Lea & Perrins Worcestershire sauce bottles from the late 19th century are among recent archaeological finds in Durham Lane.
For the last couple of months, archaeologists have been monitoring work on the earthworks phase of a $6.1 million Tauranga City Council and NZ Transport Agency streetscape upgrade of Durham Lane and Durham St.
Council-contracted archaeologist Sian Keith said in Durham Lane they had found items appearing to date back to people that occupied the land around 1880 - about five decades into European settlement of the Te Papa area.
"We have found a historic occupation site including evidence for buildings and the rubbish the occupants left behind."
Finds included the sauce bottles, alcohol bottles, medicine bottles, ceramic cups, willow pattern plates, shells and faunal remains for domestic food waste.
Some of the bottles appeared to have partial labels still intact, Keith said.
"Once the items have been cleaned and analysed in the lab, we can get a better picture of the assemblage and its contribution to our knowledge about 19th century Tauranga."
She said the finds appeared to be standard material expected from the latter half of the 19th century.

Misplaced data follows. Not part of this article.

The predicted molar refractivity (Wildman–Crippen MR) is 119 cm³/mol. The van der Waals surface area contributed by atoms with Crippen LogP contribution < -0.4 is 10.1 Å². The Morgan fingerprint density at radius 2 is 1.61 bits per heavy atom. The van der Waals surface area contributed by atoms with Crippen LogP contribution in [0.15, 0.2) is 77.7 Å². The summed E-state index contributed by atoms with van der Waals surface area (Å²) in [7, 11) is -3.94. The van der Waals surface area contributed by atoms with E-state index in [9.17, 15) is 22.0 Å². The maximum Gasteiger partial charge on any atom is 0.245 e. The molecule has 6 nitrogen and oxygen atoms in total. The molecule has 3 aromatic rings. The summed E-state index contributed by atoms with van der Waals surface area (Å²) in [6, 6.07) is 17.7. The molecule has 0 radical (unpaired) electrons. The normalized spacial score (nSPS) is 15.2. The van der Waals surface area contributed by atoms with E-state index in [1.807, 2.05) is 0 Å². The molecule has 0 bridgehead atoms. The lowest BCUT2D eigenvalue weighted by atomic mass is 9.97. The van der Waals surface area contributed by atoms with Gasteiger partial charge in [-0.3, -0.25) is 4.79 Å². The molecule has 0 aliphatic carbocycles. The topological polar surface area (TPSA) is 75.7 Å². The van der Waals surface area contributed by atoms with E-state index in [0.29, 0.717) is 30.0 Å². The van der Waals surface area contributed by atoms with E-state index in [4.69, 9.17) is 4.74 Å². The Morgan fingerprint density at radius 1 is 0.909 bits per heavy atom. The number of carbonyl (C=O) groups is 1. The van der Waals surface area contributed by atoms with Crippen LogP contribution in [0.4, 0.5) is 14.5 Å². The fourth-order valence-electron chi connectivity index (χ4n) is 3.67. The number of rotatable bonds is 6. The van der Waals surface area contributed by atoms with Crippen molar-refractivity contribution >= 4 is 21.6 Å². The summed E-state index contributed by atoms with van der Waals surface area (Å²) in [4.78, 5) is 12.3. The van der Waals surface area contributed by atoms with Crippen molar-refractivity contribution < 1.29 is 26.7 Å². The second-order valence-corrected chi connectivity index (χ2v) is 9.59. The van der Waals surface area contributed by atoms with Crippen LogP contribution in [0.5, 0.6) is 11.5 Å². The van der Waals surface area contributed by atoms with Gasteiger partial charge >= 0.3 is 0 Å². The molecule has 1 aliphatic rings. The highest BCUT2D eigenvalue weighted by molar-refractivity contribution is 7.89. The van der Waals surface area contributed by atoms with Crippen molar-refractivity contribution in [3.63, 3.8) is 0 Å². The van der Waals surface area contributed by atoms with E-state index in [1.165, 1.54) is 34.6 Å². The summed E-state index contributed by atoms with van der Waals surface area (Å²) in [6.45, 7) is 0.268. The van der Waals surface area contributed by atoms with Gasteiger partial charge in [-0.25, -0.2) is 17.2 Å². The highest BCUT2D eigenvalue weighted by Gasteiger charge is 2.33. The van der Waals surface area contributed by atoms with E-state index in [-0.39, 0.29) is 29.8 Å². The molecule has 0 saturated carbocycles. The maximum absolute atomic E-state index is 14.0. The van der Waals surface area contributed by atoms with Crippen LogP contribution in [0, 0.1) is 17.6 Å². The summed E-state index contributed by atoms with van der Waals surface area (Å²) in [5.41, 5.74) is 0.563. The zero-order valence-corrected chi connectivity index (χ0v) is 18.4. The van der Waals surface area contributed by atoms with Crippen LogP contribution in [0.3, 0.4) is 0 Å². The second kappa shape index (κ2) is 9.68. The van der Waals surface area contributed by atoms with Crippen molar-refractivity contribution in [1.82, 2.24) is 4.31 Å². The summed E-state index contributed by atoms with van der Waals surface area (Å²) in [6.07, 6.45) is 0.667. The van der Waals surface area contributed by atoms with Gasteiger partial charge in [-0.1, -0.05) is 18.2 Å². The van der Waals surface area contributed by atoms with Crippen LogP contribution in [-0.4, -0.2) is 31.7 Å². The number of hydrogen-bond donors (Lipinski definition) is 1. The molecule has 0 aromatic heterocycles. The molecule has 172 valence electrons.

The items were found in post holes from buildings, old rubbish pits and an old drainage ditch that ran through the site.
Kumara storage pits were found in both Durham Lane and Durham St. In the latter a shell midden was also discovered.
Keith said she expected there would be more archaeological evidence found in Durham St next year as work continued.
The developments were intended to create landscaped pedestrian-friendly areas wrapping around the new University of Waikato campus in Durham St.
Work on the first phase of the developments started in May and was expected to be finished in April 2019.
Plans for the second stage included a bus interchange and were scheduled for completion in 2021.
Durham Lane discoveries
- Lea & Perrins Worcestershire sauce bottles
- Alcohol bottles
- Medicine bottles
- Ceramic cups
- Willow pattern plates
- Faunal remains of food waste
- Kumara storage pits.
Source: Sian Keith Archaeology Ltd